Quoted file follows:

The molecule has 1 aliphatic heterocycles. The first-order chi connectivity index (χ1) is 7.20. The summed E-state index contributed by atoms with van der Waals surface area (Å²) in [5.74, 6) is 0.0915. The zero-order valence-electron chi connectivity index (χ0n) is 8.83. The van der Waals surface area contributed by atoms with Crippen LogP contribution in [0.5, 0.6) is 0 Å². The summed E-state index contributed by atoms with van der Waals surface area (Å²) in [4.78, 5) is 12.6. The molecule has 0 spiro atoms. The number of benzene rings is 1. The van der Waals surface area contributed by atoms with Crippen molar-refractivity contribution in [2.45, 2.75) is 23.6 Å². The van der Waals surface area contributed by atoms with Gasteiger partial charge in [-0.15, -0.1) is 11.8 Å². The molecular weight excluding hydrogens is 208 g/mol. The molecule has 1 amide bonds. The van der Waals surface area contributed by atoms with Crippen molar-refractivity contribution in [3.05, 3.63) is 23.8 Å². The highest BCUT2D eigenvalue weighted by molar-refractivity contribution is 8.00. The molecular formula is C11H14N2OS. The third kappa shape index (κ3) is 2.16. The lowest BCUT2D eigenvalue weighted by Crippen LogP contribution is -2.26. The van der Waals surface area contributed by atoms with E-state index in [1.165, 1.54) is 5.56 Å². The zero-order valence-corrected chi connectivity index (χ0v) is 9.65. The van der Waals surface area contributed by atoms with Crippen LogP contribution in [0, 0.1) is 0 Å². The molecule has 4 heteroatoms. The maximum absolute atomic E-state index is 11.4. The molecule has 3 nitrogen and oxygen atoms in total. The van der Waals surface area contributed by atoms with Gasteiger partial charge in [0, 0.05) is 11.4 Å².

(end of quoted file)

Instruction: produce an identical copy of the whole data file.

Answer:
The molecule has 1 aliphatic heterocycles. The first-order chi connectivity index (χ1) is 7.20. The summed E-state index contributed by atoms with van der Waals surface area (Å²) in [5.74, 6) is 0.0915. The zero-order valence-electron chi connectivity index (χ0n) is 8.83. The van der Waals surface area contributed by atoms with Crippen LogP contribution in [0.5, 0.6) is 0 Å². The summed E-state index contributed by atoms with van der Waals surface area (Å²) in [4.78, 5) is 12.6. The molecule has 0 spiro atoms. The number of benzene rings is 1. The van der Waals surface area contributed by atoms with Crippen molar-refractivity contribution in [2.45, 2.75) is 23.6 Å². The van der Waals surface area contributed by atoms with Gasteiger partial charge in [-0.15, -0.1) is 11.8 Å². The molecular weight excluding hydrogens is 208 g/mol. The molecule has 1 amide bonds. The van der Waals surface area contributed by atoms with Crippen molar-refractivity contribution in [3.05, 3.63) is 23.8 Å². The highest BCUT2D eigenvalue weighted by molar-refractivity contribution is 8.00. The molecular formula is C11H14N2OS. The third kappa shape index (κ3) is 2.16. The lowest BCUT2D eigenvalue weighted by Crippen LogP contribution is -2.26. The van der Waals surface area contributed by atoms with E-state index in [1.165, 1.54) is 5.56 Å². The zero-order valence-corrected chi connectivity index (χ0v) is 9.65. The van der Waals surface area contributed by atoms with Crippen LogP contribution in [0, 0.1) is 0 Å². The molecule has 4 heteroatoms. The maximum absolute atomic E-state index is 11.4. The molecule has 3 nitrogen and oxygen atoms in total. The van der Waals surface area contributed by atoms with Gasteiger partial charge in [0, 0.05) is 11.4 Å².